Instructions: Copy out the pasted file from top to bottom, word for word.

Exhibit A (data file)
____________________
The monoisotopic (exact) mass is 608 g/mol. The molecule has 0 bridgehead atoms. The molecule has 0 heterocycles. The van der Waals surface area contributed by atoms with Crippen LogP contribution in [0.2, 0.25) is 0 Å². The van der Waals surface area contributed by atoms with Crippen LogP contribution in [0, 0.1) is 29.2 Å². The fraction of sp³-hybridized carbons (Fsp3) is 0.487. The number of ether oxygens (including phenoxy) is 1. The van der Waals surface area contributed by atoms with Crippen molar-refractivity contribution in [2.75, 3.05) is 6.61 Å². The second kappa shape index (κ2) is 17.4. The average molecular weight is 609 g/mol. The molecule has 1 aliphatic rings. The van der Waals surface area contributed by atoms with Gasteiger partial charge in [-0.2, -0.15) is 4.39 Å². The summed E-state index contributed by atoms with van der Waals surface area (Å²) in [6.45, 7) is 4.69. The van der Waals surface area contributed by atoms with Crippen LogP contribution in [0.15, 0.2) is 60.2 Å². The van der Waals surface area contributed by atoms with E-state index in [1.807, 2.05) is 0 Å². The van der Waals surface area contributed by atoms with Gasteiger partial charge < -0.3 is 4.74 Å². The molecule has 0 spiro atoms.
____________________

The monoisotopic (exact) mass is 608 g/mol. The molecule has 0 bridgehead atoms. The molecule has 0 heterocycles. The van der Waals surface area contributed by atoms with Crippen LogP contribution in [0.2, 0.25) is 0 Å². The van der Waals surface area contributed by atoms with Crippen LogP contribution in [0, 0.1) is 29.2 Å². The fraction of sp³-hybridized carbons (Fsp3) is 0.487. The number of ether oxygens (including phenoxy) is 1. The van der Waals surface area contributed by atoms with Crippen molar-refractivity contribution in [2.75, 3.05) is 6.61 Å². The second kappa shape index (κ2) is 17.4. The average molecular weight is 609 g/mol. The molecule has 1 aliphatic rings. The van der Waals surface area contributed by atoms with Gasteiger partial charge in [-0.2, -0.15) is 4.39 Å². The summed E-state index contributed by atoms with van der Waals surface area (Å²) in [6.45, 7) is 4.69. The van der Waals surface area contributed by atoms with Crippen LogP contribution in [0.15, 0.2) is 60.2 Å². The van der Waals surface area contributed by atoms with E-state index in [1.807, 2.05) is 0 Å². The van der Waals surface area contributed by atoms with Gasteiger partial charge < -0.3 is 4.74 Å². The molecule has 0 spiro atoms.